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Sri Lanka’s Debt Restructuring to Ease Insurers’ Investment, Liquidity Pressures: Fitch

The Sri Lankan government’s debt restructuring plan is likely to reduce investment and liquidity risks for domestic insurers, Fitch Ratings says.

Fitch expects pressure on insurers’ investment and capital profiles to ease as the proposed plan will not have direct impact on the local-currency government debt holdings of insurers, banks and non-banking financial institutions. Nonetheless, the proposal is only one aspect of the sovereign’s (Long-Term Local-Currency Issuer Default Rating: C) debt sustainability plan. Ratings on Sri Lankan insurers remain on Rating Watch Negative (RWN) amid high investment and liquidity risks, pressure on regulatory capital positions and a weak financial performance outlook, which could undermine insurers’ credit profiles relative to other entities on the national ratings scale.

Insurers’ holdings of Sri Lanka Development Bonds (SLDBs), which are foreign-currency denominated but governed by local law, will be affected by the debt restructuring proposal. However, restructuring of the sovereign’s foreign debt, including international sovereign bonds (ISB), has yet to be finalised. Among Fitch-rated insurers, only a few have exposure to SLDBs or ISBs, which accounted for less than 5% and 0.2%, respectively, of the total invested assets of Fitch-rated insurers at end-March 2023.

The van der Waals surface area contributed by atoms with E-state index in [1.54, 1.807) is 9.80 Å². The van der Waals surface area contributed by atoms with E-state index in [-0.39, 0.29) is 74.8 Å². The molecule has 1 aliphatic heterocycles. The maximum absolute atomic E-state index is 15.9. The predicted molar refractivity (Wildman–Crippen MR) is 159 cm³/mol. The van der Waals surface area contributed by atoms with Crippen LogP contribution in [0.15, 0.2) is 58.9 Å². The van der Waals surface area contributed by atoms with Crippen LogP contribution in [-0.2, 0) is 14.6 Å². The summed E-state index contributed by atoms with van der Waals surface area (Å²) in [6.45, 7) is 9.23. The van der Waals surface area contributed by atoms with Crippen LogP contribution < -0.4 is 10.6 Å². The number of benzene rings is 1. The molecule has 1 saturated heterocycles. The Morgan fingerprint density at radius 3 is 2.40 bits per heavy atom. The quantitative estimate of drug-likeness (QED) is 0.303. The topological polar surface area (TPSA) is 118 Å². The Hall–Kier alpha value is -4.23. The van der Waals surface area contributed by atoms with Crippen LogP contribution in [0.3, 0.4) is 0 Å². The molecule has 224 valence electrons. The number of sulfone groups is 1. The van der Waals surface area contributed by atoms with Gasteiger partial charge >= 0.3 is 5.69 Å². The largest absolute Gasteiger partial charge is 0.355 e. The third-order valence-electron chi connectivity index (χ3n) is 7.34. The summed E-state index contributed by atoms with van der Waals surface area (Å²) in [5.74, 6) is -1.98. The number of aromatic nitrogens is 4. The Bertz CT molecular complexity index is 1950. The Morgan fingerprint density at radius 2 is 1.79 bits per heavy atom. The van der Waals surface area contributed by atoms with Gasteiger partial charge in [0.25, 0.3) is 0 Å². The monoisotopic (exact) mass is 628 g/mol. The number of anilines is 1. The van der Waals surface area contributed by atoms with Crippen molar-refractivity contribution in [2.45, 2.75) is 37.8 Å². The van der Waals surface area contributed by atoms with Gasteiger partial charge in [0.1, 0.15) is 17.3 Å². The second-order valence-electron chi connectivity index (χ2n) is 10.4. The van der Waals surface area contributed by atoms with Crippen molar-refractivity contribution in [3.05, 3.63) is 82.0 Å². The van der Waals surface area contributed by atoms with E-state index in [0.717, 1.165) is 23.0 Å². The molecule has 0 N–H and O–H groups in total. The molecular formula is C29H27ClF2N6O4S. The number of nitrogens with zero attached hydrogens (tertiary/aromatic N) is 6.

The government has presented three treatment options for SLDBs, with the impact of any present-value losses on capital dependent on the treatment each insurer chooses. However, Fitch Ratings believe that the satisfactory capital buffers maintained by Fitch-rated insurers would help to cushion any negative impact from the losses.

The investment and liquidity risk profiles of Sri Lankan insurers are closely linked with the sovereign, banks and non-bank financial institutions (NBFI) as their investment portfolios are dominated by fixed-income securities issued or guaranteed by the government (47% of invested assets at end-March 2023), corporate debt (21%) and deposits with local banks and NBFIs (10%).

The government’s domestic debt restructuring proposal excludes banks’ holdings of Sri Lankan rupee-denominated treasury securities, which will ease pressure on banks’ already stressed credit profiles. Fitch continues to maintain all ratings on domestic banks and NBFIs on RWN due to the heightened near-term downside risks to their credit profiles from capital, funding and operating environment risks.

“We expect the sparse foreign-currency liquidity in the local banking system to continue to limit insurers’ ability to meet foreign-currency obligations, such as reinsurance payments and claim obligations arising from the small portion of foreign currency-denominated policies,” the ratings agency said.

“Fitch-rated insurers’ foreign-currency insurance contract obligations are mostly reinsured. Fitch-rated insurers also have foreign-currency deposits with local banks to support their foreign-currency obligations.”

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